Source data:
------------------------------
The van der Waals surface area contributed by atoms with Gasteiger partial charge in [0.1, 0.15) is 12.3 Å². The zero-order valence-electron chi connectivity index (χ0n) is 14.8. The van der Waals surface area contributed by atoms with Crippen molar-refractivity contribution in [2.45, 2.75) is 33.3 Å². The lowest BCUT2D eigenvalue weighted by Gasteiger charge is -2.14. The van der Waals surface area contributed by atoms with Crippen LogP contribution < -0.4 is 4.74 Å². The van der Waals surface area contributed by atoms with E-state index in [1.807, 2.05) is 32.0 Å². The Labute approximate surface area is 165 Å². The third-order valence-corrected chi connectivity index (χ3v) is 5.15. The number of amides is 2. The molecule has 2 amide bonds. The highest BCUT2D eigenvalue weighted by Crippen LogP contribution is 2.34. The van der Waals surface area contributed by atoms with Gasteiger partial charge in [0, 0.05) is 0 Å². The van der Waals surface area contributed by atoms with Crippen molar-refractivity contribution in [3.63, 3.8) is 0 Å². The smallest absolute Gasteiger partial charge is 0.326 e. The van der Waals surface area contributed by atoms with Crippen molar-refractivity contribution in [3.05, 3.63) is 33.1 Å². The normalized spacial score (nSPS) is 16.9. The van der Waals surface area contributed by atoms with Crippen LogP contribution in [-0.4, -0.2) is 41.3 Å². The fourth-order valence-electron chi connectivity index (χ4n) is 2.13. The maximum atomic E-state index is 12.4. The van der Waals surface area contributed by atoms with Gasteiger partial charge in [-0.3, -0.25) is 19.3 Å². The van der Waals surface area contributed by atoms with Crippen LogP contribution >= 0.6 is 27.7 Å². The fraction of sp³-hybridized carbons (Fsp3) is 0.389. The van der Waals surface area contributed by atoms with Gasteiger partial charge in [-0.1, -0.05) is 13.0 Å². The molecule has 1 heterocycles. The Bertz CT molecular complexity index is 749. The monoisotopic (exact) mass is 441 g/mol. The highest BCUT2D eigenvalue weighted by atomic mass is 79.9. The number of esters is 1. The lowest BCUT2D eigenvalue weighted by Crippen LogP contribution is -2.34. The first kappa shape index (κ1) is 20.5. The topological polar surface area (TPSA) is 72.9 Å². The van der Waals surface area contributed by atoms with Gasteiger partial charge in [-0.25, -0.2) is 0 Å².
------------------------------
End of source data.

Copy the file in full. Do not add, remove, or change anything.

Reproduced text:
The van der Waals surface area contributed by atoms with Gasteiger partial charge in [0.1, 0.15) is 12.3 Å². The zero-order valence-electron chi connectivity index (χ0n) is 14.8. The van der Waals surface area contributed by atoms with Crippen molar-refractivity contribution in [2.45, 2.75) is 33.3 Å². The lowest BCUT2D eigenvalue weighted by Gasteiger charge is -2.14. The van der Waals surface area contributed by atoms with Crippen LogP contribution < -0.4 is 4.74 Å². The van der Waals surface area contributed by atoms with E-state index in [1.807, 2.05) is 32.0 Å². The Labute approximate surface area is 165 Å². The third-order valence-corrected chi connectivity index (χ3v) is 5.15. The number of amides is 2. The molecule has 2 amide bonds. The highest BCUT2D eigenvalue weighted by Crippen LogP contribution is 2.34. The van der Waals surface area contributed by atoms with Gasteiger partial charge in [0, 0.05) is 0 Å². The van der Waals surface area contributed by atoms with Crippen molar-refractivity contribution in [3.63, 3.8) is 0 Å². The smallest absolute Gasteiger partial charge is 0.326 e. The van der Waals surface area contributed by atoms with Crippen molar-refractivity contribution in [3.05, 3.63) is 33.1 Å². The normalized spacial score (nSPS) is 16.9. The van der Waals surface area contributed by atoms with Crippen LogP contribution in [-0.4, -0.2) is 41.3 Å². The fourth-order valence-electron chi connectivity index (χ4n) is 2.13. The maximum atomic E-state index is 12.4. The van der Waals surface area contributed by atoms with Gasteiger partial charge in [-0.3, -0.25) is 19.3 Å². The van der Waals surface area contributed by atoms with Crippen LogP contribution >= 0.6 is 27.7 Å². The fraction of sp³-hybridized carbons (Fsp3) is 0.389. The van der Waals surface area contributed by atoms with Gasteiger partial charge in [-0.1, -0.05) is 13.0 Å². The molecule has 1 heterocycles. The Bertz CT molecular complexity index is 749. The monoisotopic (exact) mass is 441 g/mol. The highest BCUT2D eigenvalue weighted by atomic mass is 79.9. The number of esters is 1. The lowest BCUT2D eigenvalue weighted by Crippen LogP contribution is -2.34. The first kappa shape index (κ1) is 20.5. The topological polar surface area (TPSA) is 72.9 Å². The van der Waals surface area contributed by atoms with Gasteiger partial charge in [-0.25, -0.2) is 0 Å².